Fiscal relations between Shanghai and the central government
Shanghai : transformation and modernization under China's open policy
Chinese University Press
Compared with other provinces and municipalities, Shanghai’s fiscal remittances to the coffers of the central government have always been substantial. It is estimated that as much as one-sixth of total central government revenue used to originate from Shanghai. Some have attributed the relative economic decline of Shanghai during the 1980s to the excessive fiscal contribution of the municipality. Ironically, while Shanghai suffered a fiscal squeeze in the 1980s, it is also believed that Shanghai’s contribution to the central government declined rather rapidly during the 1980s. Did Shanghai decline economically, therefore leading to a shrunken contribution to the central government; or did the onerous tax burden on Shanghai imposed by the central government lead to Shanghai’s relative economic decline? Did Shanghai’s revenue contribution to Beijing 北京 in fact decline? It is the purpose of this chapter to demonstrate the complicated nature of intergovernmental fiscal relations in a planned economy, which certainly cannot be easily summarized by one or two statistics like remissions to the central government. We shall argue that Shanghai’s apparent fiscal contribution to the central government in the pre-reform era was archived with a great loss of efficiency. Economic reforms which apparently led to Shanghai’s loss of fiscal prowess actually offered the first opportunity for Shanghai to contribute positively to the development of the rest of the country. The next section will provide a historical review of Shanghai’s fiscal relations with Beijing. It will be followed by a discussion of the impact of the economic reforms on Shanghai’s fiscal relations with the central government and how this has affected Shanghai’s economic development. Then, Shanghai’s fiscal crisis and fiscal relations during the reform era will be traced. Finally, the chapter will conclude with a favourable preview of the prospects confronting the country in the second half of the 1990s.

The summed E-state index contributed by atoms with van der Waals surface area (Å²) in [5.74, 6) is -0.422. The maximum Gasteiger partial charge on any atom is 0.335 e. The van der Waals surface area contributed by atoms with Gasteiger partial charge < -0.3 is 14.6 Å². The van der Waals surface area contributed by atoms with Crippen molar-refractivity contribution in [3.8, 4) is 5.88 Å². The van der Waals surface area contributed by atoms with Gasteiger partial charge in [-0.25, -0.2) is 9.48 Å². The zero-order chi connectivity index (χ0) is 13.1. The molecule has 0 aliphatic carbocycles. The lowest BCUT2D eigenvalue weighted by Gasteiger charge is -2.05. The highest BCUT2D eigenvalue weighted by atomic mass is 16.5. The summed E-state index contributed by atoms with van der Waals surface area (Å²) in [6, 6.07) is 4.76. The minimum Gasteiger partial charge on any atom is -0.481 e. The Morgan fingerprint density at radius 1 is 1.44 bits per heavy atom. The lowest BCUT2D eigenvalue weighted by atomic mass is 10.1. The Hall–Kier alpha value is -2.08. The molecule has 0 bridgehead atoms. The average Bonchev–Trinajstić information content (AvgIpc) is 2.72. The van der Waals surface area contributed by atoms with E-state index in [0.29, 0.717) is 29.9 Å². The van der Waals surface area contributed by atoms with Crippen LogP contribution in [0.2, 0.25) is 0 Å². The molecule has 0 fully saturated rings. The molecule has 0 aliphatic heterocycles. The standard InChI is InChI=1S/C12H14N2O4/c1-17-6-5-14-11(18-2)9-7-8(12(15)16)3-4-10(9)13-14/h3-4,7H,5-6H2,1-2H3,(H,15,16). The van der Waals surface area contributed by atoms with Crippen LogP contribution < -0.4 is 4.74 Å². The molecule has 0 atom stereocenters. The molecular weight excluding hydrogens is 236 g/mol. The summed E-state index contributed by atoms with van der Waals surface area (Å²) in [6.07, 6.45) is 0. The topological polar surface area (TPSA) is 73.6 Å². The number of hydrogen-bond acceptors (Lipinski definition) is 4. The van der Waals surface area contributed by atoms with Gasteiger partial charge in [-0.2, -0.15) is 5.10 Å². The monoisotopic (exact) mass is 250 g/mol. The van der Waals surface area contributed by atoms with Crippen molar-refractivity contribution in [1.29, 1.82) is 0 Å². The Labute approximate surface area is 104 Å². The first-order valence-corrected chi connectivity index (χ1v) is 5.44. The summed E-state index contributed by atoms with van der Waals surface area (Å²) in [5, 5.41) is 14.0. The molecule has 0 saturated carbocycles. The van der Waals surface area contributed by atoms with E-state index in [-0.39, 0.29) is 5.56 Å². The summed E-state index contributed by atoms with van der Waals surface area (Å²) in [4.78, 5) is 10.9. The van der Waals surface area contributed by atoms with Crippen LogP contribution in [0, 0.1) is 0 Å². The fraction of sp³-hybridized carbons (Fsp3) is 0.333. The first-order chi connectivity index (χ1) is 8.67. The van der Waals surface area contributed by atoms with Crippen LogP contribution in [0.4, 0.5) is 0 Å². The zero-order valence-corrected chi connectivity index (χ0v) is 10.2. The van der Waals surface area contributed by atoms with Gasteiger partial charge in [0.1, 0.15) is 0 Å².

ISBN of the source publication: 9622016677
Ho, L.-s., & Tsui, K.-y. (1996). Fiscal relations between Shanghai and the Central government. In Y. M. Yeung & Y.-w. Sung (Eds.), Shanghai: Transformation and modernization under China's open policy (pp. 153-169). Hong Kong: Chinese University Press.